MIAMI -- Oil from the massive Gulf of Mexico spill has as high as an 80 percent chance of reaching the Florida Keys and Miami, according to a computer model released Friday by the federal government.

The model, released by the National Oceanic and Atmospheric Administration, shows Florida's southeastern coast has a 61 percent to 80 percent chance of seeing oil by Aug. 18. The area from the Keys north to the Fort Lauderdale area could see sheen, tar balls or other oil remnants within 20 miles of the coastline.

Outside those areas and the Florida Panhandle, which has already seen beaches littered with tar balls, other parts of the state show a low probability of oil. The state's western coast has a 20 percent chance or lower of seeing oil.

Parts of southwest Florida have less than a 1 percent chance, according to the model, which assumes oil will continue to seep from the site of the April 20 explosion on the drilling rig Deepwater Horizon.

Rachel Wilhelm, a spokeswoman for NOAA, said the amount of oil seen in South Florida could range widely. However, at least at first, it will likely be heavily weathered remnants.

"We're talking about light sheens and streamers and tar balls perhaps the size of dime to maybe the size of your fist," Wilhelm said. "Certainly not what you're seeing in the Gulf right now -- we're talking about very weathered, highly dispersed oil."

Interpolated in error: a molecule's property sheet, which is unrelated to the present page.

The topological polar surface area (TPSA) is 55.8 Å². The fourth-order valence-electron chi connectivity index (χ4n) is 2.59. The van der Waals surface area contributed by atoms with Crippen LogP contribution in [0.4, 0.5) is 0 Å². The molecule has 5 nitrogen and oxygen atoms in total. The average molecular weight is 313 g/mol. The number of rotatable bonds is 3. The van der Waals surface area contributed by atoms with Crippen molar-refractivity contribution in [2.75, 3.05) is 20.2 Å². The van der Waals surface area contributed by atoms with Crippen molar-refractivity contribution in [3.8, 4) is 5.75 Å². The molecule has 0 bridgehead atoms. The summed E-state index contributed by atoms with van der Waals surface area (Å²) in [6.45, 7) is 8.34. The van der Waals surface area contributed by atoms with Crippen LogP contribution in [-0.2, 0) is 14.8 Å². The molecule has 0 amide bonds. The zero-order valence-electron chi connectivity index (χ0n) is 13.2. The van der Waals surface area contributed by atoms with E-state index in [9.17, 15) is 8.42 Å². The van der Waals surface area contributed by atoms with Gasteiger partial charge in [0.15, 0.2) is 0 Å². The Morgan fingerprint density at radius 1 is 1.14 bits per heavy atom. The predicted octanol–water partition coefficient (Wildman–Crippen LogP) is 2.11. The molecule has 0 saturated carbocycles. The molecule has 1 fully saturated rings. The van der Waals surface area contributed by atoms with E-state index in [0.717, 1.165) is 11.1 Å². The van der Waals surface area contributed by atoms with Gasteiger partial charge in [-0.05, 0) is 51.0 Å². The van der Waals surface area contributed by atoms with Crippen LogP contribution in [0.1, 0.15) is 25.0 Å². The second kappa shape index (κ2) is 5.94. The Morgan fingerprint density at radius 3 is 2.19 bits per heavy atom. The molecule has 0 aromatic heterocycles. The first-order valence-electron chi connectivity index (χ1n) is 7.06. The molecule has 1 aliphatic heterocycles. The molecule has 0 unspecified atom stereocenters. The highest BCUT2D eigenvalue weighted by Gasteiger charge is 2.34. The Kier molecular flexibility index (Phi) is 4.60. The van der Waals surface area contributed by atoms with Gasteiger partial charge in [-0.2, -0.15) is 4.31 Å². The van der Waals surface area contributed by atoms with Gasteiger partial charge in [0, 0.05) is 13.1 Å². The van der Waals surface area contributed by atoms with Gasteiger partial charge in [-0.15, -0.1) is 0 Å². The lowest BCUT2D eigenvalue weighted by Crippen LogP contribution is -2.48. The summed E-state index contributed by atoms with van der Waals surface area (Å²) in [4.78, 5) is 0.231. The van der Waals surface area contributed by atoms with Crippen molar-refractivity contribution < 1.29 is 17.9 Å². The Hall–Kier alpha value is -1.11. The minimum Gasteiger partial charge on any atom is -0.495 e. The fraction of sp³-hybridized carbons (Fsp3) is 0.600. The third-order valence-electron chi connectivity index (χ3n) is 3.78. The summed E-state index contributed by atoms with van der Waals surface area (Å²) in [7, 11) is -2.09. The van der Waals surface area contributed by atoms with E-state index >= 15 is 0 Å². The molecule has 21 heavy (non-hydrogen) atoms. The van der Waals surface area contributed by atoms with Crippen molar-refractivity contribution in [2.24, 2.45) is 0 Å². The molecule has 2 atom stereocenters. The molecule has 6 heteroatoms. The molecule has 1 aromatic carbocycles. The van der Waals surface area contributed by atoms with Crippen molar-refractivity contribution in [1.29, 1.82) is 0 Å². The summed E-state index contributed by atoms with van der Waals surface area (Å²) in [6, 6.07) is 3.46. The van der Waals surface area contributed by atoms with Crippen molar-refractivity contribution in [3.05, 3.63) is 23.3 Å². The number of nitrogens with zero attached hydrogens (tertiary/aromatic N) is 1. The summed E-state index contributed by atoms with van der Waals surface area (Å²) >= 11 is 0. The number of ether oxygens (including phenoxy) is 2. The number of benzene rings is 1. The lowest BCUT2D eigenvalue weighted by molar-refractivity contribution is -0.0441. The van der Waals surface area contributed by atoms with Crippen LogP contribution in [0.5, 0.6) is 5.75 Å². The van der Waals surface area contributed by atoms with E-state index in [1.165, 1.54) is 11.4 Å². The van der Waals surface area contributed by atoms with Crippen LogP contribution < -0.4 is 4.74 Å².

Meanwhile, across the oil-stained Gulf Coast, it's going to be a glum Fourth of July.

The stakes are high for the hotels, motels, restaurants, souvenir shops and ice cream stands along the beaches of what is affectionately known as the Redneck Riviera.

"The Fourth of July is a key, key component," said Chris Thompson, president and CEO of Visit Florida, which promotes tourism in the state. "It's one of the most critical weekends," when many businesses make the bulk of their summer tourism income.

Tourism officials say there have been numerous hotel cancellations across the coast. About 25 percent of all rooms in the Pensacola Bay area were still vacant on Friday, said Ed Schroeder, director of the convention and visitors bureau. Last year, hotel occupancy was 100 percent at the start of the holiday weekend.

The oil spill will probably ruin the holiday for Kenny DiNero, who runs a dockside bait and tackle shop in Ocean Springs, Miss. Normally on the Fourth, the waters off Mississippi are full of boats. People fish and stop on islands to swim and have cookouts.

This year, "all the islands are closed because of the spill. There won't be any fuel sold. There won't be any ice sold. There won't be any bait sold. And there won't be any damn fishing," DiNero said. "Normally on the Fourth I do $10,000 to $15,000 in sales. This weekend I'll be lucky to do $500."

Many businesses are fighting the misperception that every stretch of beach is coated in oil.

Pensacola Beach is doing its best to make its sands presentable. About 1,300 BP employees and county crews are working overnight to clean whatever oil washes up during high tide. By most mornings, the tourist sections are largely clean, with only orange and brown stains in the sand left behind.

Visitors like Laura Barbier of Dallas said they have been pleasantly surprised. She said her family has been visiting the Gulf Coast every summer for 15 years. They almost didn't come this year because of the oil.

"I'm glad we did," she said, stepping on a gooey tar ball that rolled in with a wave. "It's not as bad as the news made it sound."